By Asmau Ahmad with agency report
The World Health Organisation (WHO) declared that mpox no longer constitutes a global health emergency on Thursday, almost exactly a year after the disease formerly known as monkeypox started spreading globally.
WHO chief Tedros Adhanom Ghebreyesus said the decision was prompted by sharply falling case numbers worldwide, but stressed that the disease remains a threat, particularly in areas of Africa where it has long been endemic.
The announcement comes a week after the UN agency also declared that Covid-19 no longer constitutes a public health emergency of international concern (PHEIC), its highest level of alarm.
“However, as with COVID-19, that does not mean that the work is over,” Tedros told an online press conference.
“While the emergencies of mpox and Covid-19 are both over, the threat of resurgent waves remains for both. Both viruses continue to circulate and both continue to kill,” he added.
Though some countries in Central and West Africa have suffered local outbreaks for decades, in May last year mpox cases started emerging in Europe, North America then elsewhere, mostly among men who have sex with men.
The WHO declared mpox was a PHEIC in July. The number of people infected with the disease — which causes fever, muscular aches and large boil-like skin lesions — has consistently fallen since.
More than 87,000 cases and 140 deaths have been reported from 111 countries during the global outbreak, according to a WHO count.
The countries with the most cases during the global outbreak have been the United States, Brazil, Spain, France, Colombia, Mexico, Peru and the UK, according to the count.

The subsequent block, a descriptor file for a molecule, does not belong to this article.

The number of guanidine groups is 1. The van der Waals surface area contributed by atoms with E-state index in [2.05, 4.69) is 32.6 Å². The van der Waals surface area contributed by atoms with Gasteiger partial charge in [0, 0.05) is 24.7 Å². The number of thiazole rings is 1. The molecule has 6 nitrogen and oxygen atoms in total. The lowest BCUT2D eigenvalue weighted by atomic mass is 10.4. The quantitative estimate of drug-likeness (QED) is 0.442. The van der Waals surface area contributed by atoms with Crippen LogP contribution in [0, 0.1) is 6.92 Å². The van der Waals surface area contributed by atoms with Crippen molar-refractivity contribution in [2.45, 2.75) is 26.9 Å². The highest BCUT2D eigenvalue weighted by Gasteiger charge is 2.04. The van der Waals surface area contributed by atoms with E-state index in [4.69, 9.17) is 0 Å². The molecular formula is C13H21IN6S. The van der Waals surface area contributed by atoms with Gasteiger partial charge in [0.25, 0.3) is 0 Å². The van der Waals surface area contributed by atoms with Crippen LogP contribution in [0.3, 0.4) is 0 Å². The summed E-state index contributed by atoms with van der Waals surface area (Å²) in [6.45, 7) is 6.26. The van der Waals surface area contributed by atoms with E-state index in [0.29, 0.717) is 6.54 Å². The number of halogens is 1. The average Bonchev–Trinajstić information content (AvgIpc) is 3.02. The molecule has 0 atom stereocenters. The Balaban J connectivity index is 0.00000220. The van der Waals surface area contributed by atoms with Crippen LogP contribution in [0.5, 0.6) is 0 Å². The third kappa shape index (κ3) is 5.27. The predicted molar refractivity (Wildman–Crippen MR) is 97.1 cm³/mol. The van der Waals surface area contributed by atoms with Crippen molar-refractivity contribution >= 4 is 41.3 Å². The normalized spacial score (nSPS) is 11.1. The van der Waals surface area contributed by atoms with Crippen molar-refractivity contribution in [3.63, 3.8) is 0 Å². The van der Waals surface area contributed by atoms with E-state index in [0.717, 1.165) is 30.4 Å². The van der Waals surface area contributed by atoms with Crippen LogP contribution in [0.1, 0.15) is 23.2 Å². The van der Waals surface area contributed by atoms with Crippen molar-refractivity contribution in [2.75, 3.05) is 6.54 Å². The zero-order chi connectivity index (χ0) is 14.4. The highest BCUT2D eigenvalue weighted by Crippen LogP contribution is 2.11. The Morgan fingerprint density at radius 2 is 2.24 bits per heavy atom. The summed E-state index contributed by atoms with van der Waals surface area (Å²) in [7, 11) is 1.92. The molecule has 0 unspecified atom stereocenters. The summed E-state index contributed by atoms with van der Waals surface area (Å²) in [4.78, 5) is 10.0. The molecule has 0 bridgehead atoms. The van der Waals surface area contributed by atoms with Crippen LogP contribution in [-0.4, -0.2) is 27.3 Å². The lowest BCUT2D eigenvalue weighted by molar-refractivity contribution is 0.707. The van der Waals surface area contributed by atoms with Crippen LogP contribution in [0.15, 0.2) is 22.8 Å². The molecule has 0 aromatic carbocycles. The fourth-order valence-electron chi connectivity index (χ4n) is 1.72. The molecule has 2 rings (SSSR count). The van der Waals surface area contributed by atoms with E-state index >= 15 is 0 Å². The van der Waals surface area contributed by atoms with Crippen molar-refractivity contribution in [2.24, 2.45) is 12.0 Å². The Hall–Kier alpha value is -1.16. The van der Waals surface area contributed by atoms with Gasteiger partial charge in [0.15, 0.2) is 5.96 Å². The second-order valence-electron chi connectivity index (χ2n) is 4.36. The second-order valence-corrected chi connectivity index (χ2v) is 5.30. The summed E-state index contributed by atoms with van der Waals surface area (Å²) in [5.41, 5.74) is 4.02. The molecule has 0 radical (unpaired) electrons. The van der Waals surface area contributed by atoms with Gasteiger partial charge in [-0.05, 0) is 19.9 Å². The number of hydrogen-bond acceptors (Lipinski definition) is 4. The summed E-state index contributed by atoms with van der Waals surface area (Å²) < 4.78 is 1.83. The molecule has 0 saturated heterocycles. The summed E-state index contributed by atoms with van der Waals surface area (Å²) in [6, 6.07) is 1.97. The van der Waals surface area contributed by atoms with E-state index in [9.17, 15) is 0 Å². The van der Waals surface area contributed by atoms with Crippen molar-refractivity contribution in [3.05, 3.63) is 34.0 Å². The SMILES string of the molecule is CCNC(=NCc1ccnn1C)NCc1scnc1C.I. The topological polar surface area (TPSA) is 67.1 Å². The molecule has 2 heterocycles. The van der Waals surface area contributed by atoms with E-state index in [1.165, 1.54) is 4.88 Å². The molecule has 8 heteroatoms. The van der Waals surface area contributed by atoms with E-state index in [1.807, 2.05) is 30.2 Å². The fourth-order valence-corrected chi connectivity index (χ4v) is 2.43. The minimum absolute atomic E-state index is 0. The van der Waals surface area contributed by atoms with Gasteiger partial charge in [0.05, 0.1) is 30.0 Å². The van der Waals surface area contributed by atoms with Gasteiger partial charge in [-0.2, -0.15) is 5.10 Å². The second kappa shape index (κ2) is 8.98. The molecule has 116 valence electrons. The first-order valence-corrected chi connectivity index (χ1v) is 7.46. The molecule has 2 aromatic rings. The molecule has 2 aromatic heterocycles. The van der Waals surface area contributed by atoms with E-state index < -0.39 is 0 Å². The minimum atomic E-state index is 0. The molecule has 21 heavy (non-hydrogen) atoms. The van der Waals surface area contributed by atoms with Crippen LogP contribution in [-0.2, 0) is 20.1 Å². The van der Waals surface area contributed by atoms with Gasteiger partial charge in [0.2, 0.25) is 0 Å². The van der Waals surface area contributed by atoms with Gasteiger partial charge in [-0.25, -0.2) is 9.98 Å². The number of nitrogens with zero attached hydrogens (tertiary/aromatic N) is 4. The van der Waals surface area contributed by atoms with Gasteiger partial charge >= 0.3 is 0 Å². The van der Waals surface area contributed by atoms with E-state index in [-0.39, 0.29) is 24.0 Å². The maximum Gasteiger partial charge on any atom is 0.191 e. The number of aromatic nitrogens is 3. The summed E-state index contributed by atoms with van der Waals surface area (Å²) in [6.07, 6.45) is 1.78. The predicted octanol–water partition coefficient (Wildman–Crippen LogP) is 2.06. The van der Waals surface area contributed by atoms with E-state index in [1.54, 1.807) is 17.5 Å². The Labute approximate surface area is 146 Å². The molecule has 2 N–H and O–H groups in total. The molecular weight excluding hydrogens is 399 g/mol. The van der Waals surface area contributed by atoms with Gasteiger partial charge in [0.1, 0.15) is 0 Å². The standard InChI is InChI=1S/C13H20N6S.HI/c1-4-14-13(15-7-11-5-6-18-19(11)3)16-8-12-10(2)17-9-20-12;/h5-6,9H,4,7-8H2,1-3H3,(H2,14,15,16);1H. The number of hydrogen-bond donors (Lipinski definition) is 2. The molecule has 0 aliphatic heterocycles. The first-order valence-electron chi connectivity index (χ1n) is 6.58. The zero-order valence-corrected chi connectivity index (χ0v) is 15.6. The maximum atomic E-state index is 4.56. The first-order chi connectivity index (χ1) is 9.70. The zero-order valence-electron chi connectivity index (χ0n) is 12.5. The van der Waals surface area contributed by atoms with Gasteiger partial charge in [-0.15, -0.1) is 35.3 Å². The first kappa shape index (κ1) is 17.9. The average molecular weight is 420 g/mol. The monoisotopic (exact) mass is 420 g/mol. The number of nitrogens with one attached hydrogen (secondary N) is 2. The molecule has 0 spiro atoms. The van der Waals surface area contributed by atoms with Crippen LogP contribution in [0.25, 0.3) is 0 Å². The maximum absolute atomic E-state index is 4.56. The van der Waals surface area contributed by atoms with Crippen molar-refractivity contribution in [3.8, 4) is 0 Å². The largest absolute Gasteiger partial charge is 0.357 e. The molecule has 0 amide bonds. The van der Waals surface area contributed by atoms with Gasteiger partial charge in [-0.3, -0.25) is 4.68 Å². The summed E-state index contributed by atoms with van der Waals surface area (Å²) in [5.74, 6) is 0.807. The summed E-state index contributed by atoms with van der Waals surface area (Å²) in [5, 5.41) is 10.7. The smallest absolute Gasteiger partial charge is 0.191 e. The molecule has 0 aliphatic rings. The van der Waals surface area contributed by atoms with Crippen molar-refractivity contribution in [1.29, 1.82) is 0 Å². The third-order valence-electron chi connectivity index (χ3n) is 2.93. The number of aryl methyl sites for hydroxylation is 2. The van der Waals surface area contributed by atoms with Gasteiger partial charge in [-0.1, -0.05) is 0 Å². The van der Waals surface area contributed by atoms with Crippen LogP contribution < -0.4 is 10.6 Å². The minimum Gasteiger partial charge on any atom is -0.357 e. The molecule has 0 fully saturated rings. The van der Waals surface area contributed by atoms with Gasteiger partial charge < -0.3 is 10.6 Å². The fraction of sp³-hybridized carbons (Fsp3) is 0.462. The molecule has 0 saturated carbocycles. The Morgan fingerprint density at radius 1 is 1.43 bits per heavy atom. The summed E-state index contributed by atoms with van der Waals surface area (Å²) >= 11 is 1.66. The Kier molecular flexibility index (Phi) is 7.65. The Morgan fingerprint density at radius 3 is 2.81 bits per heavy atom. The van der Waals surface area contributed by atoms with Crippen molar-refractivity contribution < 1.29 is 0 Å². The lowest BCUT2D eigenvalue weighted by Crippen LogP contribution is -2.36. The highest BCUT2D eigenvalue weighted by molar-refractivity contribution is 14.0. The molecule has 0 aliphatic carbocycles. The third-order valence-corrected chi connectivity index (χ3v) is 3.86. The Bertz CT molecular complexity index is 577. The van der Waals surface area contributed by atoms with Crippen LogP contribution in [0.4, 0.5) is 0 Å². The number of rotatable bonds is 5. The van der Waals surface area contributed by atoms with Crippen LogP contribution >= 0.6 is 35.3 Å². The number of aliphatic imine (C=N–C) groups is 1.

Almost 90 percent fewer cases were recorded over the last three months compared to the previous three-month period, Tedros said.
“We now see steady progress in controlling the outbreak based on the lessons of HIV and working closely with the most affected communities,” Tedros said.
Because the global cases were overwhelmingly among men who have sex with men, there were fears that discrimination would mar the response to the outbreak.
“While stigma has been a driving concern in managing this epidemic and continues to hamper access to care for mpox, the feared backlash against the most affected communities has largely not materialised,” Tedros said.
“For that, we are thankful.”
For non-endemic countries, infections spread by travellers represent an ongoing threat, Tedros said, calling on countries to maintain surveillance of the disease and access to tests and vaccines.
People who have untreated HIV are at particular risk of severe forms of mpox, he added.
“While we welcome the downward trend of mpox cases globally, the virus continues to affect communities in all regions, including in Africa, where transmission is still not well understood,” Tedros said.
The monkeypox virus — which causes mpox disease — was first discovered in humans in the Democratic Republic of Congo in 1970.
Until a year ago, its spread among humans had been mainly limited to certain West and Central African nations, where local outbreaks are thought to be caused by the virus jumping over to humans from small animals.
Rosamund Lewis, the WHO’s technical lead on monkeypox, said these countries “were dealing with mpox long before this outbreak began and will continue dealing with it for some time to come.”
WHO emergencies director Mike Ryan said he was “shocked” that little international funding had been donated for the fight against mpox in the African countries where it is endemic.
“Maybe it’s an issue of the continued prejudices that exist in this world,” he said.
The virus is transmitted through close contact with infected humans or animals, as well as via materials such as contaminated sheets.
After the emergency status was lifted for Covid and mpox, there is now just one WHO-declared PHEIC — for poliovirus, which was declared in May 2014.